Bust­ing those first aid myths

If some­one col­lapses or is in­jured, would you know what to do? Myths abound about first-aid care and here St John med­i­cal di­rec­tor Tony Smith knocks some of them on the head.

Kapi-Mana News - - FEATURE -

It’s bet­ter to do noth­ing than risk mak­ing things worse.

If it is a life or death sit­u­a­tion (for ex­am­ple, some­one has stopped breath­ing or their heart has stopped beat­ing) and you do noth­ing, the per­son will die.

Of­ten peo­ple fear do­ing some­thing wrong and worry if they do some­thing it could risk mak­ing things worse but in re­al­ity do­ing some­thing is far more likely to help the per­son than to harm them.

Some peo­ple choose not to help be­cause they are scared they could be sued if they get it wrong but you can’t be sued in New Zealand for help­ing some­one in an emer­gency.

Even if you have no first-aid train­ing, you can still call an am­bu­lance and fol­low the in­struc­tions the am­bu­lance call taker will give you.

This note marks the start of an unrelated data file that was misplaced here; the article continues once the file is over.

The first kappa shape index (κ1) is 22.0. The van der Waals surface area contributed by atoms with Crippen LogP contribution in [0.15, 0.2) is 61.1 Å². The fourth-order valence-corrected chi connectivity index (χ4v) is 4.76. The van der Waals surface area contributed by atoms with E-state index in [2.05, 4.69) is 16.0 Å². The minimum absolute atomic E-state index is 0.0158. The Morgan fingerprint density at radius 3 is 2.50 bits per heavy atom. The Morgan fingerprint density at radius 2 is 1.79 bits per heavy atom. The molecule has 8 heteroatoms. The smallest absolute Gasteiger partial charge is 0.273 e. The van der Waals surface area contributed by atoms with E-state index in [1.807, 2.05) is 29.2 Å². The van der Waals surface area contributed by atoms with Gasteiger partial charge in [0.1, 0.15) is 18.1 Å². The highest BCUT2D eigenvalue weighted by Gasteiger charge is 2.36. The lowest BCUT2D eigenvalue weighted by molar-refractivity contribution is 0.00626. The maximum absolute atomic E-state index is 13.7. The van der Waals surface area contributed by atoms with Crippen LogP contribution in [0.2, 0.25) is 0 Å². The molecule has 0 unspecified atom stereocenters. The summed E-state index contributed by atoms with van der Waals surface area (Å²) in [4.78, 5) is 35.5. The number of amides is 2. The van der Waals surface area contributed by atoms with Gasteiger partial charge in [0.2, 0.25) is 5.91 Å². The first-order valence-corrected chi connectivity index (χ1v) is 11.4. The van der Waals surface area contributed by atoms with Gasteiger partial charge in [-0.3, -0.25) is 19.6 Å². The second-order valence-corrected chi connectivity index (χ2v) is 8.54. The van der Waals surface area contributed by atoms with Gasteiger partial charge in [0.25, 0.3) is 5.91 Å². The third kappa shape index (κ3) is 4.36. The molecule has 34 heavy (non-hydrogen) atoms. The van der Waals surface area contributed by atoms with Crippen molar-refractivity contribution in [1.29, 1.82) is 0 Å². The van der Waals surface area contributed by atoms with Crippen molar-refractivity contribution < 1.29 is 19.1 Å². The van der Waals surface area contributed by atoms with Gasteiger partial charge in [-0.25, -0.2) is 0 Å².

Learn­ing first aid is easy; St John of­fers a num­ber of cour­ses. If you have a nose-bleed, you should tilt your head back.

In fact tilt­ing a per­son’s head back when they have a nose-bleed is un­help­ful and just re­sults in the blood go­ing down the back of their throat. In­stead, lean for­ward, pinch­ing the soft part of the nose firmly for 10 to 20 min­utes. Call 111 for an am­bu­lance and keep pinch­ing the nose if the bleed­ing is se­vere and doesn’t stop af­ter 20 min­utes.

The best thing for a burn is but­ter. Please don’t try and fry the pa­tient. Ap­ply­ing but­ter was an ‘‘ old wives’ tale’’ be­fore water treat­ment was dis­cov­ered.

Un­for­tu­nately the tale ex­ists to­day.

But­ter doesn’t cool the burn, can in­crease risk of in­fec­tion and is dif­fi­cult to re­move when fur­ther treat­ment is re­quired.

Use cool water to pour on the

still burn (or soak the in­jured part in cool water). Keep go­ing with the cool­ing for 20 min­utes.

Call 111 for an am­bu­lance if the pa­tient is badly in­jured, or the burn is caus­ing sig­nif­i­cant pain, or the burn is larger than the pa­tient’s hand.


Emer­gency train­ing: Par­tic­i­pants in a Moun­tain Safety course prac­tise res­cue tech­niques.

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